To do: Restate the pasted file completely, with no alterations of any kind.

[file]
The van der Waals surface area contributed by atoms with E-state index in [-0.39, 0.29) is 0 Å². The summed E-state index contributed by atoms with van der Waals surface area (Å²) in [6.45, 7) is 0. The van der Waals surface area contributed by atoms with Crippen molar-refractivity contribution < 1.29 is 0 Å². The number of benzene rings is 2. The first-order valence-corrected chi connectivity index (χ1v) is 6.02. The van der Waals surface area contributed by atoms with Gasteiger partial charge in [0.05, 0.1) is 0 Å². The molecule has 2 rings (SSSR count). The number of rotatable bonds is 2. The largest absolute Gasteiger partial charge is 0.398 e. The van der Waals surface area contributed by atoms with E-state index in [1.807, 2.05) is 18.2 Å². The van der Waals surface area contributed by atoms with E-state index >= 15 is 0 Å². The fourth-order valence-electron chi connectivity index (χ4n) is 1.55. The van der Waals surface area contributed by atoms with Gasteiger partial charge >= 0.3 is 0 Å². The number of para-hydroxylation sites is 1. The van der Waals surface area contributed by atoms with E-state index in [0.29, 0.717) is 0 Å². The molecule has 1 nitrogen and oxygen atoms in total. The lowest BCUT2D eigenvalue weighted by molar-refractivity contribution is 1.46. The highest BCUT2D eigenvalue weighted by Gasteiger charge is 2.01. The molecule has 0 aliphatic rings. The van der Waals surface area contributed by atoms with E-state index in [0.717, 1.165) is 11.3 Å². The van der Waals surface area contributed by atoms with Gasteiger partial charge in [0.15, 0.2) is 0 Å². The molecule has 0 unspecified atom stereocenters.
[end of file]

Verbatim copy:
The van der Waals surface area contributed by atoms with E-state index in [-0.39, 0.29) is 0 Å². The summed E-state index contributed by atoms with van der Waals surface area (Å²) in [6.45, 7) is 0. The van der Waals surface area contributed by atoms with Crippen molar-refractivity contribution < 1.29 is 0 Å². The number of benzene rings is 2. The first-order valence-corrected chi connectivity index (χ1v) is 6.02. The van der Waals surface area contributed by atoms with Gasteiger partial charge in [0.05, 0.1) is 0 Å². The molecule has 2 rings (SSSR count). The number of rotatable bonds is 2. The largest absolute Gasteiger partial charge is 0.398 e. The van der Waals surface area contributed by atoms with E-state index in [1.807, 2.05) is 18.2 Å². The van der Waals surface area contributed by atoms with E-state index >= 15 is 0 Å². The fourth-order valence-electron chi connectivity index (χ4n) is 1.55. The van der Waals surface area contributed by atoms with Gasteiger partial charge >= 0.3 is 0 Å². The number of para-hydroxylation sites is 1. The van der Waals surface area contributed by atoms with E-state index in [0.29, 0.717) is 0 Å². The molecule has 1 nitrogen and oxygen atoms in total. The lowest BCUT2D eigenvalue weighted by molar-refractivity contribution is 1.46. The highest BCUT2D eigenvalue weighted by Gasteiger charge is 2.01. The molecule has 0 aliphatic rings. The van der Waals surface area contributed by atoms with E-state index in [0.717, 1.165) is 11.3 Å². The van der Waals surface area contributed by atoms with Gasteiger partial charge in [0.15, 0.2) is 0 Å². The molecule has 0 unspecified atom stereocenters.